WASHINGTON – Despite an earlier partisan divide among Americans who were taking social distancing measures to slow the spread of the coronavirus, most are now taking at least some precautions, a new poll found.
A Kaiser Family Foundation health tracking poll released Thursday found 92% of people surveyed said they had practiced at least some social distancing measures, up from the 59% who said the same two weeks earlier, when KFF last surveyed Americans.
Of those who identified as Democrats, 95% said they were taking some precautions such as staying home from school or work, changing travel and canceling plans to attend large gatherings. That is compared to 91% of independents and 91% of Republicans who took the same precautions. The partisan gap is way down since the last survey earlier in March, when 80% of Democrats said they were taking one of the social distancing measures, while 68% of independents and 53% of Republicans said they were taking some measures.
The findings come as President Donald Trump’s coronavirus task force has extended its guidelines for slowing the spread through the end of April. An increasing number of states have also implemented mandatory distancing measures such as stay-at-home orders and school closures.
The death toll from the virus has reached over 5,000 in the United States, while the number of infected individuals is more than 220,000. The White House said Tuesday between 100,000 and 240,000 Americans could succumb to the virus by the end of the year, and that without intervention strategies, as many as 2.2 million could have died.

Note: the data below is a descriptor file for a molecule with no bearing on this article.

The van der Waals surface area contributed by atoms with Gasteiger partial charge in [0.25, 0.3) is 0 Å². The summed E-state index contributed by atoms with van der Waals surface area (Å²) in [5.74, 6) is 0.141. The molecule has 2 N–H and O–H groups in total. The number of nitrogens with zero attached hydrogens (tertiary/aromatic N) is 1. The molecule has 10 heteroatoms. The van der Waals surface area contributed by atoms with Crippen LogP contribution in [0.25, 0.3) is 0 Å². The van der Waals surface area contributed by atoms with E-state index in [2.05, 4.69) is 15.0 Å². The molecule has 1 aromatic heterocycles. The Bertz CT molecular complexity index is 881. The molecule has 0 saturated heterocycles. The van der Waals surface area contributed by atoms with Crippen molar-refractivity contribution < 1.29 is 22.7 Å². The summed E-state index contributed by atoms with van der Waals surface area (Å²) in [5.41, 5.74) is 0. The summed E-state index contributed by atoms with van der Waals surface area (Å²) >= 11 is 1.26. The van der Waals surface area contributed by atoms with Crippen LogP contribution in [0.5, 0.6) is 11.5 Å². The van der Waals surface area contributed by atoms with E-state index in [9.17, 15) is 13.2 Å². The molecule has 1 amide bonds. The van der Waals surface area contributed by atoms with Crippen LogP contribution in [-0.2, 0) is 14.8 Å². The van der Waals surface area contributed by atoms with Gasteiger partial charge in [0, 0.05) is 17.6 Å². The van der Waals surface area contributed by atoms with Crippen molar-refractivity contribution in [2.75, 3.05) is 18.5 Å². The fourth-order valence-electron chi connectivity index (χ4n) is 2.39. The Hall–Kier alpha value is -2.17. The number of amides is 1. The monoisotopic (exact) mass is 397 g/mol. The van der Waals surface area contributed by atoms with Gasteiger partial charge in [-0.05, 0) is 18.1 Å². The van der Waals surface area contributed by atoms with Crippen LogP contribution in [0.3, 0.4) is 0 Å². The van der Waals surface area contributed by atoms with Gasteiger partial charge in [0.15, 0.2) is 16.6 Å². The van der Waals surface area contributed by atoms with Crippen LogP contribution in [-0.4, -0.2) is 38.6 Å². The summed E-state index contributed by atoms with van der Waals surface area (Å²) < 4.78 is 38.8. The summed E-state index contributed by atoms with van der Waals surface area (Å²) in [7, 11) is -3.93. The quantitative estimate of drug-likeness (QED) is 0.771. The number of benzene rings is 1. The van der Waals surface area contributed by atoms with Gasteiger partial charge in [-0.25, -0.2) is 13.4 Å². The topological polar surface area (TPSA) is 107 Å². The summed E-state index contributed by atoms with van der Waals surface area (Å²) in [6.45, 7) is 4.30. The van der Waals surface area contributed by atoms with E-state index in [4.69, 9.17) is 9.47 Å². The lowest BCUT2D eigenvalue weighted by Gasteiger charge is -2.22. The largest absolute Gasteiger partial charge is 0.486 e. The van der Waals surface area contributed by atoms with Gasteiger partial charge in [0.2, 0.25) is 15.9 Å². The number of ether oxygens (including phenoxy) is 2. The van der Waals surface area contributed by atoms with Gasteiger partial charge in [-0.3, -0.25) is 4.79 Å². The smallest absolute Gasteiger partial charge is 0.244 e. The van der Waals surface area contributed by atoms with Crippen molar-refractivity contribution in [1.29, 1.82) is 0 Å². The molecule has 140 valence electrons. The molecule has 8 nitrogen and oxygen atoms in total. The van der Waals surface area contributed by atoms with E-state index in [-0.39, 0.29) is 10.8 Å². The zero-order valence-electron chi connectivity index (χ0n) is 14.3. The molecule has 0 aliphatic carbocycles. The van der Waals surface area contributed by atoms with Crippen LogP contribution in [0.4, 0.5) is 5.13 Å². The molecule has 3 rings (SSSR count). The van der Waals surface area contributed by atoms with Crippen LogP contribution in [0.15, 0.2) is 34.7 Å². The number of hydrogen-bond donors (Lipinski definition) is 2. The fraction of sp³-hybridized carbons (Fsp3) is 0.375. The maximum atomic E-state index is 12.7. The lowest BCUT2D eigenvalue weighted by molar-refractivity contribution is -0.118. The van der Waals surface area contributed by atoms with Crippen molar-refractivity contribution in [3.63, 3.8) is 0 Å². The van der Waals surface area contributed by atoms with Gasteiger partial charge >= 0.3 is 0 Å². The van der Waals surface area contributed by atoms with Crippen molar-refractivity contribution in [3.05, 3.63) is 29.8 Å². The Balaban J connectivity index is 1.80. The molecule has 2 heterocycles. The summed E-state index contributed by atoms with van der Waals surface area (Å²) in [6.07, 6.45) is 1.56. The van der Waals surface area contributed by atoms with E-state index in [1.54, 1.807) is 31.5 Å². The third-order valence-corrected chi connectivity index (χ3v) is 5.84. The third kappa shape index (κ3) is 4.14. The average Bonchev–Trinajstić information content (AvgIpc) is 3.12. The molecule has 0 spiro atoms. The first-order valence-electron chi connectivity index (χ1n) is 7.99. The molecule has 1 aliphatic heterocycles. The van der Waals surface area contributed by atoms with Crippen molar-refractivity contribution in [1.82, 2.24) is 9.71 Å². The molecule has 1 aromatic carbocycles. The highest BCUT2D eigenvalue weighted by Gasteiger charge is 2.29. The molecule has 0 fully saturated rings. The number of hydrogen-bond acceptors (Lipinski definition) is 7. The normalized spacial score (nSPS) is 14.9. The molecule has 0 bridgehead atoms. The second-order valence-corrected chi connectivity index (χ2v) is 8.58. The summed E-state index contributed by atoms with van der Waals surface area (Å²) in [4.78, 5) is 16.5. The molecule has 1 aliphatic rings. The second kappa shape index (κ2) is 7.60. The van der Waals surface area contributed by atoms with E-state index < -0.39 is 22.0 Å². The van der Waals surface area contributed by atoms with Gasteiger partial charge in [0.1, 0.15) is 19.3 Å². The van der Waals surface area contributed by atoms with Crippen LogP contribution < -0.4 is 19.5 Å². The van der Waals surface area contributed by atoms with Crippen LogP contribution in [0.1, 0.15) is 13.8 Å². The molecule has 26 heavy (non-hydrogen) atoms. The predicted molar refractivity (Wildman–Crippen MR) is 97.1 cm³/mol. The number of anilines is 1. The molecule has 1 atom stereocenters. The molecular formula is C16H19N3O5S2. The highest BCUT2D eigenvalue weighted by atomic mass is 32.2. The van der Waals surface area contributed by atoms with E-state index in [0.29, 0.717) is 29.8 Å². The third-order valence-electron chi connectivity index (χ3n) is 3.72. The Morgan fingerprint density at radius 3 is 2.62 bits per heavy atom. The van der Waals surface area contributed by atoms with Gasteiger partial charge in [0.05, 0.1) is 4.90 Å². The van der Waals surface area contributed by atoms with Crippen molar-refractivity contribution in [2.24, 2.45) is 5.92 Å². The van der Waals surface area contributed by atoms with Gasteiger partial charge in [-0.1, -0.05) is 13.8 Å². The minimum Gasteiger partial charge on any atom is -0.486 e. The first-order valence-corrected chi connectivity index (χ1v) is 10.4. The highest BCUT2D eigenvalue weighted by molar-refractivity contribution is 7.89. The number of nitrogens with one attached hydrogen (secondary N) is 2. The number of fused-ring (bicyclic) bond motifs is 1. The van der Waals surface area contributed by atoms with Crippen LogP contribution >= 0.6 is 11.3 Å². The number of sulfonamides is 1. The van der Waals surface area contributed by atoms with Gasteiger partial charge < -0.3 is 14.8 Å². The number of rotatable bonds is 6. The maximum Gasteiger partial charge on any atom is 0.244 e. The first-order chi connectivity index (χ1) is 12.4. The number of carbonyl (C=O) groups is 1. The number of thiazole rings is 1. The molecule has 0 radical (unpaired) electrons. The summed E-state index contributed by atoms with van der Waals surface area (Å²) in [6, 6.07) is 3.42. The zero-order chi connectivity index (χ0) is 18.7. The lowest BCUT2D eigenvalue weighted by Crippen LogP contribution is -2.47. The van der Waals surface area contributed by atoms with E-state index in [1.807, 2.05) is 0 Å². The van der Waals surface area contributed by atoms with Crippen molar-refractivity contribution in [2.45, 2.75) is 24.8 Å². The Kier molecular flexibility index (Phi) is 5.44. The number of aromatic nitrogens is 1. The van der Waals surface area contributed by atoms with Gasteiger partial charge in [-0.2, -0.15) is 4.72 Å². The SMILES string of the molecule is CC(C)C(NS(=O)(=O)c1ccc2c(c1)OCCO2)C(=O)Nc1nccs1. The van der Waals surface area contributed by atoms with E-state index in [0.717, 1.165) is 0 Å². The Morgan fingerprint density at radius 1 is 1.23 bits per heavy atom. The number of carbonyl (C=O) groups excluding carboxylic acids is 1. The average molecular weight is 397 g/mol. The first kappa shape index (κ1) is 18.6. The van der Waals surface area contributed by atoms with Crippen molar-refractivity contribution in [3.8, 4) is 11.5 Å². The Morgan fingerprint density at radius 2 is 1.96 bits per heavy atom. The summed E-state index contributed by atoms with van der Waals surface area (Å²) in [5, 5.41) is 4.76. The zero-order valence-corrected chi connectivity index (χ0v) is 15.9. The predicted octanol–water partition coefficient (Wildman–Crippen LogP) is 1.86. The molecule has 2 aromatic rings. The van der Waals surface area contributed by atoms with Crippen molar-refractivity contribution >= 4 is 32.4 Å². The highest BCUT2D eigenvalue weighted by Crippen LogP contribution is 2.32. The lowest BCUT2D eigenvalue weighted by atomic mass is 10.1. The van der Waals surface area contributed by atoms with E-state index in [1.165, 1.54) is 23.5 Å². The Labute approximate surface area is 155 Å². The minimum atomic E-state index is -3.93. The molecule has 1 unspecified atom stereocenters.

The poll also found about eight in 10 Americans surveyed said they had trust in the Center for Disease Control and Prevention and task force member Dr. Anthony Fauci for reliable coronavirus information. While slightly less than half said they trusted the news media or Trump. Trust in the latter two sources is widely split along party lines.
The KFF poll also found that 72% of Americans say their lives have been disrupted due to the pandemic. About four in 10 of those surveyed said they had either lost their job or seen a reduced income because of the impact of COVID-19. And about six in 10 reported stocking up on essential items like food and household supplies.
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Forty-five percent said the stress or worry related to coronavirus had at least a minor impact on their mental health, compared to 32% in the previous poll.
The president has warned that the closed economy and job losses could exacerbate mental health issues for Americans, even resulting in increased suicides. Suicide prevention experts say it’s reasonable to expect the current pandemic will lead to increased suicide risk for certain populations, as social isolation and economic ramifications persist.
About three-quarters of poll respondents said they thought the worst of the pandemic was ahead, with just 13% saying the worst is behind Americans.
While most said they worry about the economy, an 80% majority said Americans should prioritize measures to slow the spread over reopening businesses to get the economy going again. However, Republicans (68%) and independents (78%) were less likely to prioritize curbing the virus over the economy than Democrats (94%).
KFF’s survey of 1,226 U.S. adults was conducted March 25-30, and has a margin of error of 3 percentage points. The margin of error for the breakdown of results by party is 6 percentage points for Republicans, Democrats and independents.